The Scottish Government was under growing pressure last night to “put its hands in its pockets” to help 650 north-east fish factory workers facing redundancy.
Opposition MSPs called on ministers to consider financial support for staff at Young’s in Fraserburgh who are to lose their jobs after the firm lost a huge contract with Sainsbury’s.
Trade unions and local MSP Stewart Stevenson will hold an emergency meeting in the Aberdeenshire town today to update workers.
A deal brokered by Business Minister Fergus Ewing on Thursday is expected to ensure the plant’s survival, and help save the jobs of half of the 500 permanent staff.
However, the futures of the remaining 250 directly-employed workers are still in doubt, along with a further 400 agency and temporary staff.
Mr Ewing – who yesterday visited Young’s Spey Valley Smokehouse in Grantown to meet some of the 26 staff who are affected by plans there – insisted last night that he was “working tirelessly” to save jobs.
The crisis at Young’s has emerged just weeks after the Scottish Government and Fife Council invested £6million to help the 325 workers who lost their jobs when the Tullis Russell paper mill in Markinch went into administration.
North-east Labour MSP Lewis Macdonald suggested last night that ministers should consider similar financial support for affected workers in Fraserburgh.
“This is a huge blow to a town that already has relatively high unemployment by north-east standards and needs all the help that’s available,” he said.
“While it’s always useful to have government engagement, sometimes it needs to put its hands in its pockets and support workers.
“Clearly it’s a commercial business but it’s important to recognise that the north-east has already lost jobs because of the oil and gas downturn.
“I think certainly the Scottish Government and Scottish Enterprise should be doing everything they can to support the workforce.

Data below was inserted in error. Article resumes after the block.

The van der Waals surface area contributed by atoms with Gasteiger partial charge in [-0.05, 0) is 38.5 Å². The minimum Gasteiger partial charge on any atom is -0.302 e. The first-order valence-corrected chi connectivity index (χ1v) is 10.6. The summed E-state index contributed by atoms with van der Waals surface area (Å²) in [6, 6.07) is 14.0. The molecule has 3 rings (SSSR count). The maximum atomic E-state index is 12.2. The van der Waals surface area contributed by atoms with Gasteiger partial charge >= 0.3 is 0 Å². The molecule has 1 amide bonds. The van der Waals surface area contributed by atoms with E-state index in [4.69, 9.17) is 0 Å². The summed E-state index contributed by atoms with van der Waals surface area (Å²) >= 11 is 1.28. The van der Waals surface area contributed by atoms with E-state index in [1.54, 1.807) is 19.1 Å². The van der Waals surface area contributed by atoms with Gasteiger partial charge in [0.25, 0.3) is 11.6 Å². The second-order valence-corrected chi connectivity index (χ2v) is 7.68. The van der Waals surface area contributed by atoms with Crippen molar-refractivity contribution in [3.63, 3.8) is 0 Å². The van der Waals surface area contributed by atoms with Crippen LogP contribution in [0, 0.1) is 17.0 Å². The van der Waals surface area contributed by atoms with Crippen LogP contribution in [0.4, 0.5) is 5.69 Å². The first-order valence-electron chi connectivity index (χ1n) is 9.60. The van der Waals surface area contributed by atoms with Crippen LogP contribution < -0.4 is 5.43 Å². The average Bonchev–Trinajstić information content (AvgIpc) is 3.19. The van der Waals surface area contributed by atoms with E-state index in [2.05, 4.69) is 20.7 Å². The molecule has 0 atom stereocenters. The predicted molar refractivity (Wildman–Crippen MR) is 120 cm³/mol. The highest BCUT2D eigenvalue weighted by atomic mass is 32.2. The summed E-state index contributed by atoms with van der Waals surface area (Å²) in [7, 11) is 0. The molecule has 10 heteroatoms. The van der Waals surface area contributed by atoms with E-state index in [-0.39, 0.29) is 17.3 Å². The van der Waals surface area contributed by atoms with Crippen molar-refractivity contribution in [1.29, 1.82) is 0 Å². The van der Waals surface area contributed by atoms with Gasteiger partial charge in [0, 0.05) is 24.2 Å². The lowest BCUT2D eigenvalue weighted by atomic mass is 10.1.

“What that might look like would depend on the shape of the business, but there are precedents for the Scottish Government supporting businesses if it’s important to the economy, and that’s certainly something that should be considered.”
Young’s is trying to find a buyer for its smokehouse in Grantown, and Mr Ewing said yesterday that Scottish Government agencies would “leave no stone unturned” to help with the process.
Lawrence Wason, organiser at the Union of Shop, Distributive and Allied Workers, said yesterday that the deal to protect 250 workers was welcome, but further action was needed.
“I think it’s a positive move in the right direction, but certainly we want to do more,” he said.
Conservative north-east MSP Alex Johnstone called for a long-term plan to support Scotland’s fish processing sector.
“The Scottish Government should be doing more. The government should be doing something long-term to stabilise the fish processing sector and create opportunities,” he said.
“I’ve spoken to businessmen in Fraserburgh that have actually told me that the Scottish Government would pay them to move their business out of there because Fraserburgh doesn’t get the development funding that other parts of Scotland gets.
“We have to make sure that if you’re in Fraserburgh you get the same amount of help as if you’re in Dunfermline, Motherwell or wherever.”
Writing for the Press and Journal today, Mr Ewing said Young’s was an essential part of Scotland’s food and drink industry and that he was working with the company and partners to save jobs.